Where videogames meet real life.
Most music videogames rely on pattern recognition and muscle memory, testing the player’s rhythm and reflexes. From faded franchises like Rock Band to the recent virtual reality favorite Beat Saber, their appeal often lies in developing dexterity and mastering a physical challenge, two things required for proficiency on most real musical instruments as well. However, that’s typically where the similarity between music videogames and actual musicianship ends. While they may simulate something that looks and sounds vaguely like playing music, they rarely replicate the actual feeling of playing music, nor confer many of the numerous benefits associated with songwriting and musical practice.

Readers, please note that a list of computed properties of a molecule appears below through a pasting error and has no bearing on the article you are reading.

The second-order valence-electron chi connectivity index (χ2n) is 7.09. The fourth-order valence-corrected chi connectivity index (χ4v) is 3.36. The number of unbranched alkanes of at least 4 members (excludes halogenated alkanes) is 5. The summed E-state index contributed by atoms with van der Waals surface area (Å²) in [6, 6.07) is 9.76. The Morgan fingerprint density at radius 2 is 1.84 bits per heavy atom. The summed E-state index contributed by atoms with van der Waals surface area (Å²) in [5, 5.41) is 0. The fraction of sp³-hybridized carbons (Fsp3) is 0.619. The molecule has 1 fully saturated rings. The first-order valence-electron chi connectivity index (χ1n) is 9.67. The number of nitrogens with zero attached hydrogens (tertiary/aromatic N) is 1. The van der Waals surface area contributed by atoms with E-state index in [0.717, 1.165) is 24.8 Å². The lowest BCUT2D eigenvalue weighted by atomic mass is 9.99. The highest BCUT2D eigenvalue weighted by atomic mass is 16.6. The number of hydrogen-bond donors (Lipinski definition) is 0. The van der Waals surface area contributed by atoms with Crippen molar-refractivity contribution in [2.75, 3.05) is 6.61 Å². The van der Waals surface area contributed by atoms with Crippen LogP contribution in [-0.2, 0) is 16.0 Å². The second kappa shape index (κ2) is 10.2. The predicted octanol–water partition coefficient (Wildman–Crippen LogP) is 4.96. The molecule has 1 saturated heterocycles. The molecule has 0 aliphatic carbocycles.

There’s no need to revive the irrelevant argument of insufferable guitar nerds that kids should have picked up actual axes instead of plastic Guitar Hero controllers (available now in a thrift store near you). But they had a point: those games really didn’t replicate any part of playing actual music. While Rocksmith taught guitarists actual technique and cover songs, few games have ever attempted to recreate the creative struggle of crafting actual tunes (unless anyone remembers MTV Music Generator). That’s a gap the Melbourne-based game development studio Polyphonic LP aims to address. Founded by Sam Izzo and Andrew Trevillian, the two are focused on creating games that “explore the boundaries between music and digital gameplay.” Their background makes them uniquely suited to this task; Izzo is a jazz pianist, while Trevillian is pursuing a Ph.D. “investigating synaesthetic approaches to game design.” Their debut release, the “minimalist musical puzzler” Resynth, offers a glimpse into how games can more deeply intersect with musical creativity and what’s possible when the two come together.